Trump urged his fellow Republicans to separate the issues of border security and foreign aid…reports Asian Lite News
With nine months remaining until the presidential election, Donald Trump’s influence on U.S. foreign policy is already palpable as he endeavours to shape America’s global stance while eyeing a return to the White House. Despite having been a private citizen since 2021, Trump is actively campaigning for re-election and exerting pressure on his party to reject a bill that links stringent border security measures to $60 billion in aid for Ukraine.
In a characteristic social media post, Trump urged his fellow Republicans to separate the issues of border security and foreign aid, emphasizing, “Don’t be STUPID!!! We need a separate Border and Immigration Bill. It should not be tied to foreign aid in any way, shape, or form!” His stance sets the stage for a potential rematch against President Joe Biden in November, highlighting the stark contrast between their approaches to international affairs.
Biden has consistently emphasized the importance of aiding Ukraine in its standoff against Russia, viewing it as essential for global security. Conversely, Trump champions an isolationist “America First” policy, advocating for a disengagement from international entanglements.
Domestically, Biden has advocated for a more compassionate immigration policy. However, Republicans have seized upon record-high migrant apprehensions, particularly the surge of 302,000 in December alone, as a central issue in the upcoming campaign—an issue Trump has skillfully exploited.
The demand to tie military aid for Ukraine to immigration reform originated from Republicans, with Trump keen on drawing parallels between the border crisis and perceived chaos abroad, which he claims he could have prevented.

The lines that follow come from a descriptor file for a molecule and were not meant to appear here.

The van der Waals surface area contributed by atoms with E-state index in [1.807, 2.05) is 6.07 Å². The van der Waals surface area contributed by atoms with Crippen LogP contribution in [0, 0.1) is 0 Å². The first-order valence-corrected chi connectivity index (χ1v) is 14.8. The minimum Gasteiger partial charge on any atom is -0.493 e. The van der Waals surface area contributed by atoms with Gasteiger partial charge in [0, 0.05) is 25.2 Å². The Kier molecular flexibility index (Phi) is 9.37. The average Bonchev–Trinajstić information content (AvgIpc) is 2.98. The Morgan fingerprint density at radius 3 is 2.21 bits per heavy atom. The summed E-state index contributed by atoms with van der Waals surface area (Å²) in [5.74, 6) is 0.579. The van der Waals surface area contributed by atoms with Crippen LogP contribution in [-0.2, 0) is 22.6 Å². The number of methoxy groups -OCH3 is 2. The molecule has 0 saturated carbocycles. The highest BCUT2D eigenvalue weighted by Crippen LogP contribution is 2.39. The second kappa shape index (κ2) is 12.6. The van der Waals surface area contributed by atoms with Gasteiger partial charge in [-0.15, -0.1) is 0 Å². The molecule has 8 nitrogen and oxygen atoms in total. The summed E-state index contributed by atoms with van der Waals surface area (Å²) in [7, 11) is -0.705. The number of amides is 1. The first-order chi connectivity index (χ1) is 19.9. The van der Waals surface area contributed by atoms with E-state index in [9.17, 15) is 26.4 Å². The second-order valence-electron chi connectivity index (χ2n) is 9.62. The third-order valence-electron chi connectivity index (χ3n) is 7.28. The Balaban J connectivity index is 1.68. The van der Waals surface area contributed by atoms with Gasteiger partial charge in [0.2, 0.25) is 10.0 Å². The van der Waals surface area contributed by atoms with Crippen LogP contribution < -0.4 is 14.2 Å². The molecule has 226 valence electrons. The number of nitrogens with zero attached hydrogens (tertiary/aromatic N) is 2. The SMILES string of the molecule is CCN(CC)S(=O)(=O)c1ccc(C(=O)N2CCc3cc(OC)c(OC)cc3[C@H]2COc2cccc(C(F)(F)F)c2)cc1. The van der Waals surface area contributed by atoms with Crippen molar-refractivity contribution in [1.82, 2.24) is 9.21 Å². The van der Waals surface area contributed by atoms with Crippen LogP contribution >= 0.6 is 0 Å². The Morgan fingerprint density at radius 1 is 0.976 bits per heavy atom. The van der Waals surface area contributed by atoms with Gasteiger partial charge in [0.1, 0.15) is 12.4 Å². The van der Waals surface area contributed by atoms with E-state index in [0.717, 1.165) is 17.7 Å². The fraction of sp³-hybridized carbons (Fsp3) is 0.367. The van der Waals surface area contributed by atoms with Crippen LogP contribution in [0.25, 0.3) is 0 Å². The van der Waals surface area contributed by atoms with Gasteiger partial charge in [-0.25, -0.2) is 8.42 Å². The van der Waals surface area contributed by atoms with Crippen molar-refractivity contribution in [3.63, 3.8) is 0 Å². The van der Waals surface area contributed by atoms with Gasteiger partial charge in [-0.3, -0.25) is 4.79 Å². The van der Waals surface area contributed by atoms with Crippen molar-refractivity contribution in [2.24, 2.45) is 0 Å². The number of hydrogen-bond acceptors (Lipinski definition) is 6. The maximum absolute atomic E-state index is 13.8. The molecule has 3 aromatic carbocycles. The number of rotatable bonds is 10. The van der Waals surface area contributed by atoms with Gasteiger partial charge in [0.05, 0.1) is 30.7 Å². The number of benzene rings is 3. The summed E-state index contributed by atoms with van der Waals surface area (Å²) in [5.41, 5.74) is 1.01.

Despite bipartisan efforts to pass a $118 billion package encompassing immigration restrictions and foreign aid for Ukraine and Israel, Trump’s influence remains potent. His sway over House Republicans, coupled with his repeated calls to scuttle the legislation, poses a significant challenge to Biden’s agenda and threatens to deny Democrats a pre-election victory.
While some House Republicans express reservations about derailing the deal, Trump’s overwhelming support in early primaries solidifies his control over the party, with over 150 members of Congress now endorsing his candidacy.
The bill faces a crucial test in its first procedural vote, expected on Wednesday, requiring the support of 60 senators in a closely divided chamber. Even if it clears this hurdle, House Speaker Mike Johnson, who maintains regular communication with Trump, has indicated that the bill is unlikely to advance in the Republican-controlled lower chamber.
Meanwhile, U.S. Secretary of State Antony Blinken has underscored the significance of approving the $60 billion aid package for Ukraine, warning that the country’s progress in its struggle against Russia could be jeopardized without U.S. support.
Critics view Trump’s opposition to the bill as yet another instance of prioritizing his electoral ambitions over national security concerns, particularly regarding Ukraine. Trump’s previous actions, such as withholding military aid to Kyiv in 2019, have raised questions about his commitment to U.S. alliances and international obligations.
Influential think tanks, including the Eurasia Group, have warned that a Trump victory in November could undermine NATO and lead to a withdrawal of U.S. support for Ukraine, causing widespread concern among European nations, especially those on NATO’s eastern flank. Such a scenario could have profound implications for global security and stability.